"I came into this with my eyes wide open. We've been an under-performing club for a while now. We make up the vast majority of our country's population and there is huge expectation on our rugby here in this region and especially this city.

"On the other side of that, I've lived with expectation for most of my life. I think I've got good things in place to help me with that, but ... I also have huge expectations of myself and those around me. For me, those expectations out-weigh anything from the outside."

A fit-looking Umaga, a Hurricanes favourite who was still playing in 2011 for the Chiefs following his time playing and coaching in Toulon, was direct on the field and is straight to the point off it.

There were questions about whether Kirwan, for all his personality and charisma, could get the point across to his players, but that is unlikely to apply to his successor, who has already shown his ruthless side.

Last month's announcement that the Blues were dispensing with the services of first-five Dan Bowden, who has since signed with Bath, would have sent a message to Umaga's players that he is prepared to make tough decisions, and quickly.

Umaga, a father of four children with wife Rochelle who all live at the family home "five minutes" from the Blues' base, is attempting to mould a squad in his own likeness - mentally and physically tough, as well as self-sufficient - and that means setting strict guidelines.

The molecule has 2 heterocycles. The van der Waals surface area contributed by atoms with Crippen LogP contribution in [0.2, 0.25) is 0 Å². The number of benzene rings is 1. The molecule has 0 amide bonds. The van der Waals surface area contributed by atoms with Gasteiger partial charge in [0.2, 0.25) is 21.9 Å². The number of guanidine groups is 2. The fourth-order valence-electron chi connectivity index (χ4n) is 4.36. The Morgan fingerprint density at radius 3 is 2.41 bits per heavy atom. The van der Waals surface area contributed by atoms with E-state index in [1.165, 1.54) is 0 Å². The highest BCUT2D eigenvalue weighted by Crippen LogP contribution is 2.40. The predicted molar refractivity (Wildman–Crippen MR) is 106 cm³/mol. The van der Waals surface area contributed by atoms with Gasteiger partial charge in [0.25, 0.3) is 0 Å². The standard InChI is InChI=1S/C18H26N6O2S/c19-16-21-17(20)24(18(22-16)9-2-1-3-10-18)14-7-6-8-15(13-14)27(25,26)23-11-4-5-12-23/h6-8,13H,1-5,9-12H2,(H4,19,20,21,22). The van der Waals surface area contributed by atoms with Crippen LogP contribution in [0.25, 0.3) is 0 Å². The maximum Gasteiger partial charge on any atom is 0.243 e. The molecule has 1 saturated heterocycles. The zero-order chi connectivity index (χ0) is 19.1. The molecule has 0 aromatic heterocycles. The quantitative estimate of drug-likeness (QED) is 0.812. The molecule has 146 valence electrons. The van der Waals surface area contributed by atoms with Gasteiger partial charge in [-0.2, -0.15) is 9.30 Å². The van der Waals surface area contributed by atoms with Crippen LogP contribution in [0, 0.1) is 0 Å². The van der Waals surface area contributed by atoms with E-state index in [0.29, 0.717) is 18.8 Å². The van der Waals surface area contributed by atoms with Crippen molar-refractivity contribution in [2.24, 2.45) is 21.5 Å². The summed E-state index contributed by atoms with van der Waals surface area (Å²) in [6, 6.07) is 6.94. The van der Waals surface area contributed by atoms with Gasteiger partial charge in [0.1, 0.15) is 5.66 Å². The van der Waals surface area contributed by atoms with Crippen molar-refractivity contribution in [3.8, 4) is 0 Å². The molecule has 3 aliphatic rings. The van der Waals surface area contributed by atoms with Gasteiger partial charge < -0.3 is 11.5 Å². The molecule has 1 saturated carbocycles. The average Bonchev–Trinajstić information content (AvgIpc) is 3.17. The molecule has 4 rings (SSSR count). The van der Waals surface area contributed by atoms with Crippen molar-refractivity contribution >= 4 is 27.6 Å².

"If we allow things to slip early, that's going to set the standard," he says. "Coaching is similar to parenting. You've got to set guidelines. Young players and young men are always testing boundaries, but if you set guidelines early and stay true to them then ... there has to be accountability.

Is he ruthless?

"I think I have to be in certain circumstances," he says. "I'm head coach ... in the end, it's my head that rolls if things don't go well. I've learned what works for me and sometimes I've got to make those big calls. There will be other big calls I have to make, too. It's just my job."

He says his coaching team of Glenn Moore and Nick White - both of whom also worked under Kirwan - and newcomers Paul Feeney and Alistair Rogers - are gelling well at their new purpose-built base which has presented a welcome change from their former, run-down, headquarters at Mt Albert's Unitec.

The signs are positive, he says.

"There are no excuses now. We've got the facility, we've got the resources, so hopefully it should lead to better performances on the field.

"I don't know if it wipes the slate clean, you can't do that, history will always be with us.
"What it does do is give us a launching pad for the 2016 season," he says.

Umaga's first big test with the Blues is against the defending champion Highlanders at Eden Park on February 26. The southerners' deeds in winning last year's title are an inspiration for Umaga.

"No one predicted what they were going to achieve last year. But what you could sense was they could pull everything together as a group. Every ounce of ability they had, they put it there because they were so committed to the cause. That's what we've got to grow as well."